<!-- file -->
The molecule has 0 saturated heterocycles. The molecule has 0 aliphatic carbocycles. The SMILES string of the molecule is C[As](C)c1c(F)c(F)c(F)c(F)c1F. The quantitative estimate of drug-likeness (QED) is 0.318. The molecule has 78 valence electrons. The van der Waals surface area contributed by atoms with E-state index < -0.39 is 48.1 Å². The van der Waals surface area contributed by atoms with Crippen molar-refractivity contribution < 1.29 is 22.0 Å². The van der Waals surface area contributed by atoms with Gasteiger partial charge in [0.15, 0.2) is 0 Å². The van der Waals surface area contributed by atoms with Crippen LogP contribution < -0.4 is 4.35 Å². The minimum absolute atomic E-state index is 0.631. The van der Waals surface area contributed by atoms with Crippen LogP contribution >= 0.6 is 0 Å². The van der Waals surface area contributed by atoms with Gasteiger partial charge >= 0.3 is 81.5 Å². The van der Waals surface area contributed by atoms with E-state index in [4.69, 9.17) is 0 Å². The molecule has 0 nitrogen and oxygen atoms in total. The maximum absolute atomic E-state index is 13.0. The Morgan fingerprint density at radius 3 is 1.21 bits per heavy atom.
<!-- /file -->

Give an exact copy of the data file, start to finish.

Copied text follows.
The molecule has 0 saturated heterocycles. The molecule has 0 aliphatic carbocycles. The SMILES string of the molecule is C[As](C)c1c(F)c(F)c(F)c(F)c1F. The quantitative estimate of drug-likeness (QED) is 0.318. The molecule has 78 valence electrons. The van der Waals surface area contributed by atoms with E-state index < -0.39 is 48.1 Å². The van der Waals surface area contributed by atoms with Crippen molar-refractivity contribution < 1.29 is 22.0 Å². The van der Waals surface area contributed by atoms with Gasteiger partial charge in [0.15, 0.2) is 0 Å². The van der Waals surface area contributed by atoms with Crippen LogP contribution < -0.4 is 4.35 Å². The minimum absolute atomic E-state index is 0.631. The van der Waals surface area contributed by atoms with Crippen LogP contribution >= 0.6 is 0 Å². The van der Waals surface area contributed by atoms with Gasteiger partial charge >= 0.3 is 81.5 Å². The van der Waals surface area contributed by atoms with E-state index in [4.69, 9.17) is 0 Å². The molecule has 0 nitrogen and oxygen atoms in total. The maximum absolute atomic E-state index is 13.0. The Morgan fingerprint density at radius 3 is 1.21 bits per heavy atom.